It would be nice to have an English language biography of Kojève. I thought I’d found one this summer when I picked up Jeff Love’The  Black Circle: a Life of Alexandre Kojève (Columbia University Press, 2018), but it turned out that the sub-title belonged to a book in some other parallel universe, for this book is as little like a life of Kojève as a donut is like a spare tire. Love, a professor of German and Russian literature at Clemson, is after the life of the mind, not the intrigue of the exile. Love has given us a reading of Kojève that is now fascinating, now plodding, now insightful – especially about the last sections of Kojève’s lectures on Hegel, which have mostly not been translated into English – and too often lengthy paraphrase.
Read the rest at Willetsmag.net


Tuesday, November 13, 2018

For a democratic, rather than autocratic, Senate

I have long been an advocate of radically reforming the senate by making it a trans-state office. Every ten million people should elect a senator - which means that, starting from Maine, there would have to be districts drawn that would swallow some states. The House of Representatives, I think, is the proper place for state-based representation.

However, the issue has been debated before. In the run-up to the 17th amendment, North American Review published an article surveying the many attempts to constitutionally reform the Senate that had been debated by states and Congress. The author of the survey, John William Perrin, was not an advocate, but a historian. This part of the article caught my eye:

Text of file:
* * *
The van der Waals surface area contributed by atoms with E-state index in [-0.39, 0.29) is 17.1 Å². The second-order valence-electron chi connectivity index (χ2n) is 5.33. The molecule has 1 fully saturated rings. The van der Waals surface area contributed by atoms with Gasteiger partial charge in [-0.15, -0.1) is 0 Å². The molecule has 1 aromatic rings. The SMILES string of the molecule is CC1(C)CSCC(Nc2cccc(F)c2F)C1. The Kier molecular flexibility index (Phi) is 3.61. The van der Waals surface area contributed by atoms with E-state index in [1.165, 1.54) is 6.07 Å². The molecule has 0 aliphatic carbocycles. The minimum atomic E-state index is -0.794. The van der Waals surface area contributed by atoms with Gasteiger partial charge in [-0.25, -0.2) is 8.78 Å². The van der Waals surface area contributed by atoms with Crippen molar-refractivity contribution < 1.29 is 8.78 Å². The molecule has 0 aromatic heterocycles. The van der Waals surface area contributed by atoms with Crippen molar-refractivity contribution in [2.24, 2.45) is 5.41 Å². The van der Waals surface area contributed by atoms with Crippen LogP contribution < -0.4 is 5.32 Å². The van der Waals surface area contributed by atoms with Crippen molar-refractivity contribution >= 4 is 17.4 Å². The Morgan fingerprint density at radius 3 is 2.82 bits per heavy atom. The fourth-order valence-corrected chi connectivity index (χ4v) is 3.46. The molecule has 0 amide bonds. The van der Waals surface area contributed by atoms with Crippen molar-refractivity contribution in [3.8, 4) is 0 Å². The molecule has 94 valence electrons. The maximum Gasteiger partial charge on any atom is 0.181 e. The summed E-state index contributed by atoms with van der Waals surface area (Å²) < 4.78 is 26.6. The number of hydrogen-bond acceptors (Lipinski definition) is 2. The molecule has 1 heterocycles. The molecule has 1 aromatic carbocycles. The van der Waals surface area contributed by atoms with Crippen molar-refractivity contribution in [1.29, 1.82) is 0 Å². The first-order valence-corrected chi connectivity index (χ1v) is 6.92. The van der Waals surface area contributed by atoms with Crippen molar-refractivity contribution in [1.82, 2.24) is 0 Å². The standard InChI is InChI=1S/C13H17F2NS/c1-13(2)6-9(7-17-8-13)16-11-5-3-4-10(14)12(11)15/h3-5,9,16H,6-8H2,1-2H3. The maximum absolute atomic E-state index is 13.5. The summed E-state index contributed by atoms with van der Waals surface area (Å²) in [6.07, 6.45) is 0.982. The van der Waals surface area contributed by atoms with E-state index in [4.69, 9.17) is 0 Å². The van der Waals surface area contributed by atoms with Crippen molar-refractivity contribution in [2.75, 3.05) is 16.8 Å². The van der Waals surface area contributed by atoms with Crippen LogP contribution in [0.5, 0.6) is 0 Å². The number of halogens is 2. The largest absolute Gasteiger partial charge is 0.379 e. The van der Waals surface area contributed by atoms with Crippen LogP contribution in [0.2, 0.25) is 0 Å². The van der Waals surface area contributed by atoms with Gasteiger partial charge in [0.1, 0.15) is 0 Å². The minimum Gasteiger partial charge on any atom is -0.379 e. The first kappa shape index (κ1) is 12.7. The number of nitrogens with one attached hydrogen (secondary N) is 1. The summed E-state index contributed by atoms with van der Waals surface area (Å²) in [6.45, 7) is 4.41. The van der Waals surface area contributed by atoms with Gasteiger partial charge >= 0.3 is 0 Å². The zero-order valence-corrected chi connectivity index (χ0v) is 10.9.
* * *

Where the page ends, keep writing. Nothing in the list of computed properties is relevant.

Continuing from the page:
"Two others of still different type have been proposed. On January 9th, 1882, Mr. Bayne, a member of the House from Pennsylvania, introduced a resolution for an amendment having the principle of representation found in the " plan of government " offered by Governor Edmund Randolph in the Convention of 1787. It favored doing away with the present basis of representation in the Senate and substituted a proportional one instead. Each State was to have two Senators as now, but for " each million of inhabitants in any State in excess of two million " an additional Senator was to be allowed. 

On January 17th, 1892, Mr. Miller, of Wisconsin, introduced a resolution which also provided for proportional representation. It differed from the Bayne resolution in that each State was to have
but one Senator, unless its population exceeded a million of  inhabitants. For each additional million in any State an additional Senator was to be allowed. "

What is interesting here is that the idea of the direct election of Senators, which finally resulted in the 17th amendment, was logically driven by the notion that no minority should hold governing power in the Congress, whether that minority was the state legislature that selected the Senator or the less populated state that exerted outsized power by putting two senators in the Senate. 

Conservatives, who take their Constitutional studies by listening to Rush Limbaugh, will insist that the U.S. is a republic. But any study of the constitution, which is an open and amendable document, will tell you that the U.S. is a democratic republic, and the logic of its evolution has been in the direction of greater, rather than less, democracy in its governance. Democracy doesn't mean majority rules - democratic culture, in order to make its process of election authentic, has to guard the rights of all, even minorities. There is a dialectical connection between the bill of rights and the democratization of the governing process. 

The senate as it is constituted now will fall. The only question is when. 

Saturday, November 10, 2018

Apollinaire

Apollinaire died from the Spanish flu on November 8, 1918. I've been meaning to do a series on Apollinaire's Paris. In the meantime, a translation of Tree from Calligrammes.